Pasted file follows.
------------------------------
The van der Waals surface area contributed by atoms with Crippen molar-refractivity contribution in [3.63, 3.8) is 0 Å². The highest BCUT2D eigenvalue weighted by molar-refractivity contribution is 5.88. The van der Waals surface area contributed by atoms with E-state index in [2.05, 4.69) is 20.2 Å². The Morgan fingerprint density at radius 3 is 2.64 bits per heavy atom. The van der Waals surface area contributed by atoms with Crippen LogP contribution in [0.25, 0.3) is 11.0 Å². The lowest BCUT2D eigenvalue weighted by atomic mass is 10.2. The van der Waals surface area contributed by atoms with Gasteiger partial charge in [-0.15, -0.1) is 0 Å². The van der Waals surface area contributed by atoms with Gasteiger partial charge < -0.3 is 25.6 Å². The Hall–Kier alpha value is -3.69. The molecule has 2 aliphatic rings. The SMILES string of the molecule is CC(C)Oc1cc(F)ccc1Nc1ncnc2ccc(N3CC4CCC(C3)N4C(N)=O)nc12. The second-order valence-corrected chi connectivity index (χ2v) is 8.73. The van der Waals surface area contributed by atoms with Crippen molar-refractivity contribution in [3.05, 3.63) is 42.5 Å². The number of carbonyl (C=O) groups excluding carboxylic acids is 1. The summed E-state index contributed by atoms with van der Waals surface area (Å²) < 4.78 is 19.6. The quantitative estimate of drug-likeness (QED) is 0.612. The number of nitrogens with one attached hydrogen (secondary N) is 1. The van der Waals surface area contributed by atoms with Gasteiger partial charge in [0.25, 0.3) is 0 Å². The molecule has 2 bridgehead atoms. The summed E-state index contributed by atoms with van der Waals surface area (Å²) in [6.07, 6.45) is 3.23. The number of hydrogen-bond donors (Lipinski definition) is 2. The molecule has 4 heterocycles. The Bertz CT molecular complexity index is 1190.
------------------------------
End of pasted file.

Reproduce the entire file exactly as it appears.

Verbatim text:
The van der Waals surface area contributed by atoms with Crippen molar-refractivity contribution in [3.63, 3.8) is 0 Å². The highest BCUT2D eigenvalue weighted by molar-refractivity contribution is 5.88. The van der Waals surface area contributed by atoms with E-state index in [2.05, 4.69) is 20.2 Å². The Morgan fingerprint density at radius 3 is 2.64 bits per heavy atom. The van der Waals surface area contributed by atoms with Crippen LogP contribution in [0.25, 0.3) is 11.0 Å². The lowest BCUT2D eigenvalue weighted by atomic mass is 10.2. The van der Waals surface area contributed by atoms with Gasteiger partial charge in [-0.15, -0.1) is 0 Å². The van der Waals surface area contributed by atoms with Gasteiger partial charge < -0.3 is 25.6 Å². The Hall–Kier alpha value is -3.69. The molecule has 2 aliphatic rings. The SMILES string of the molecule is CC(C)Oc1cc(F)ccc1Nc1ncnc2ccc(N3CC4CCC(C3)N4C(N)=O)nc12. The second-order valence-corrected chi connectivity index (χ2v) is 8.73. The van der Waals surface area contributed by atoms with Crippen molar-refractivity contribution in [3.05, 3.63) is 42.5 Å². The number of carbonyl (C=O) groups excluding carboxylic acids is 1. The summed E-state index contributed by atoms with van der Waals surface area (Å²) < 4.78 is 19.6. The quantitative estimate of drug-likeness (QED) is 0.612. The number of nitrogens with one attached hydrogen (secondary N) is 1. The van der Waals surface area contributed by atoms with Gasteiger partial charge in [0.25, 0.3) is 0 Å². The molecule has 2 bridgehead atoms. The summed E-state index contributed by atoms with van der Waals surface area (Å²) in [6.07, 6.45) is 3.23. The number of hydrogen-bond donors (Lipinski definition) is 2. The molecule has 4 heterocycles. The Bertz CT molecular complexity index is 1190.